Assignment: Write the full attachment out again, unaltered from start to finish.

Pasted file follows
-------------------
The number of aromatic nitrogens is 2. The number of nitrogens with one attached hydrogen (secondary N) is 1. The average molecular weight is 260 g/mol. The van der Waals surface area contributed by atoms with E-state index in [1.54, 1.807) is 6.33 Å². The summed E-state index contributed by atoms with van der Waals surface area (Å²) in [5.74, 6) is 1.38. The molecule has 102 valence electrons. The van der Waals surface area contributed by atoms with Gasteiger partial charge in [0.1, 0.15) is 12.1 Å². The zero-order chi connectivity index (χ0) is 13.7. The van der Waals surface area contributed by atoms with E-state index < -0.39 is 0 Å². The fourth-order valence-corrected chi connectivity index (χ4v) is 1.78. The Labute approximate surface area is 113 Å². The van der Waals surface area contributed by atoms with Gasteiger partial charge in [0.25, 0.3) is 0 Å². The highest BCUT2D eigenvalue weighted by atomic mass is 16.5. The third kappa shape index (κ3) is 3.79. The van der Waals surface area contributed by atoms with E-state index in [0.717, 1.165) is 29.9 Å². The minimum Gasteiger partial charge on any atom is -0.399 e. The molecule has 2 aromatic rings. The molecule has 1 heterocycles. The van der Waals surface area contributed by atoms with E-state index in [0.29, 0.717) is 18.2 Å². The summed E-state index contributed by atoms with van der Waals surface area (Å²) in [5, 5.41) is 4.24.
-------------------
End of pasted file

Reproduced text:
The number of aromatic nitrogens is 2. The number of nitrogens with one attached hydrogen (secondary N) is 1. The average molecular weight is 260 g/mol. The van der Waals surface area contributed by atoms with E-state index in [1.54, 1.807) is 6.33 Å². The summed E-state index contributed by atoms with van der Waals surface area (Å²) in [5.74, 6) is 1.38. The molecule has 102 valence electrons. The van der Waals surface area contributed by atoms with Gasteiger partial charge in [0.1, 0.15) is 12.1 Å². The zero-order chi connectivity index (χ0) is 13.7. The van der Waals surface area contributed by atoms with E-state index < -0.39 is 0 Å². The fourth-order valence-corrected chi connectivity index (χ4v) is 1.78. The Labute approximate surface area is 113 Å². The van der Waals surface area contributed by atoms with Gasteiger partial charge in [0.25, 0.3) is 0 Å². The highest BCUT2D eigenvalue weighted by atomic mass is 16.5. The third kappa shape index (κ3) is 3.79. The van der Waals surface area contributed by atoms with E-state index in [0.717, 1.165) is 29.9 Å². The minimum Gasteiger partial charge on any atom is -0.399 e. The molecule has 2 aromatic rings. The molecule has 1 heterocycles. The van der Waals surface area contributed by atoms with E-state index in [0.29, 0.717) is 18.2 Å². The summed E-state index contributed by atoms with van der Waals surface area (Å²) in [5, 5.41) is 4.24.